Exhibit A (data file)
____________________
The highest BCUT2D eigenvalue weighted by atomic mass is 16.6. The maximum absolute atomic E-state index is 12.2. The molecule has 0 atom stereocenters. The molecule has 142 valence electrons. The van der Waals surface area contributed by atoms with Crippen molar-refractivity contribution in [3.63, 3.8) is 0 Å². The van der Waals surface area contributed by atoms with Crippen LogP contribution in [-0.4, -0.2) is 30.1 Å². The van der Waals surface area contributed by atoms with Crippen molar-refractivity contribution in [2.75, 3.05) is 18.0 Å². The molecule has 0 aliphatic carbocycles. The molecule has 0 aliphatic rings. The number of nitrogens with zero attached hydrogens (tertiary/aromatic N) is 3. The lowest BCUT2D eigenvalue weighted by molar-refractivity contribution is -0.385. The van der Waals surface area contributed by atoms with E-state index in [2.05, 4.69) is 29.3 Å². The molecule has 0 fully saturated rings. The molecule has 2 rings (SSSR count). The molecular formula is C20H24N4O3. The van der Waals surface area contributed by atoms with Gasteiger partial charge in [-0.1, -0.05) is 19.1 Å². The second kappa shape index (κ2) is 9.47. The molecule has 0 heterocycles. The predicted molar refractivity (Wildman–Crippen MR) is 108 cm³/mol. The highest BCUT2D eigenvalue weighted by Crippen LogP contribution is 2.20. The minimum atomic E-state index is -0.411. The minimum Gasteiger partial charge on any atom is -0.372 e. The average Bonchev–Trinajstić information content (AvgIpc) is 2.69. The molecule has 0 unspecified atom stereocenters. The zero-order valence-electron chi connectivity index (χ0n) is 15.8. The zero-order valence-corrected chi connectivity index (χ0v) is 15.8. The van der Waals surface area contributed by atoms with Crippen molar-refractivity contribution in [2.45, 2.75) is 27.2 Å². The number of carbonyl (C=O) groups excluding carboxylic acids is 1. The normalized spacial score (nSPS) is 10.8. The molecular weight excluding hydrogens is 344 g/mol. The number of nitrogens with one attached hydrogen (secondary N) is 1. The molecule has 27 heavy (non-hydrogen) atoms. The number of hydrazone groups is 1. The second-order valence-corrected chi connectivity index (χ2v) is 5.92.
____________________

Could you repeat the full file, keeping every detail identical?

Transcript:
The highest BCUT2D eigenvalue weighted by atomic mass is 16.6. The maximum absolute atomic E-state index is 12.2. The molecule has 0 atom stereocenters. The molecule has 142 valence electrons. The van der Waals surface area contributed by atoms with Crippen molar-refractivity contribution in [3.63, 3.8) is 0 Å². The van der Waals surface area contributed by atoms with Crippen LogP contribution in [-0.4, -0.2) is 30.1 Å². The van der Waals surface area contributed by atoms with Crippen molar-refractivity contribution in [2.75, 3.05) is 18.0 Å². The molecule has 0 aliphatic carbocycles. The molecule has 0 aliphatic rings. The number of nitrogens with zero attached hydrogens (tertiary/aromatic N) is 3. The lowest BCUT2D eigenvalue weighted by molar-refractivity contribution is -0.385. The van der Waals surface area contributed by atoms with E-state index in [2.05, 4.69) is 29.3 Å². The molecule has 0 fully saturated rings. The molecule has 2 rings (SSSR count). The molecular formula is C20H24N4O3. The van der Waals surface area contributed by atoms with Gasteiger partial charge in [-0.1, -0.05) is 19.1 Å². The second kappa shape index (κ2) is 9.47. The molecule has 0 heterocycles. The predicted molar refractivity (Wildman–Crippen MR) is 108 cm³/mol. The highest BCUT2D eigenvalue weighted by Crippen LogP contribution is 2.20. The minimum atomic E-state index is -0.411. The minimum Gasteiger partial charge on any atom is -0.372 e. The average Bonchev–Trinajstić information content (AvgIpc) is 2.69. The molecule has 0 unspecified atom stereocenters. The zero-order valence-electron chi connectivity index (χ0n) is 15.8. The zero-order valence-corrected chi connectivity index (χ0v) is 15.8. The van der Waals surface area contributed by atoms with Crippen molar-refractivity contribution in [2.45, 2.75) is 27.2 Å². The number of carbonyl (C=O) groups excluding carboxylic acids is 1. The normalized spacial score (nSPS) is 10.8. The molecular weight excluding hydrogens is 344 g/mol. The number of nitrogens with one attached hydrogen (secondary N) is 1. The molecule has 27 heavy (non-hydrogen) atoms. The number of hydrazone groups is 1. The second-order valence-corrected chi connectivity index (χ2v) is 5.92.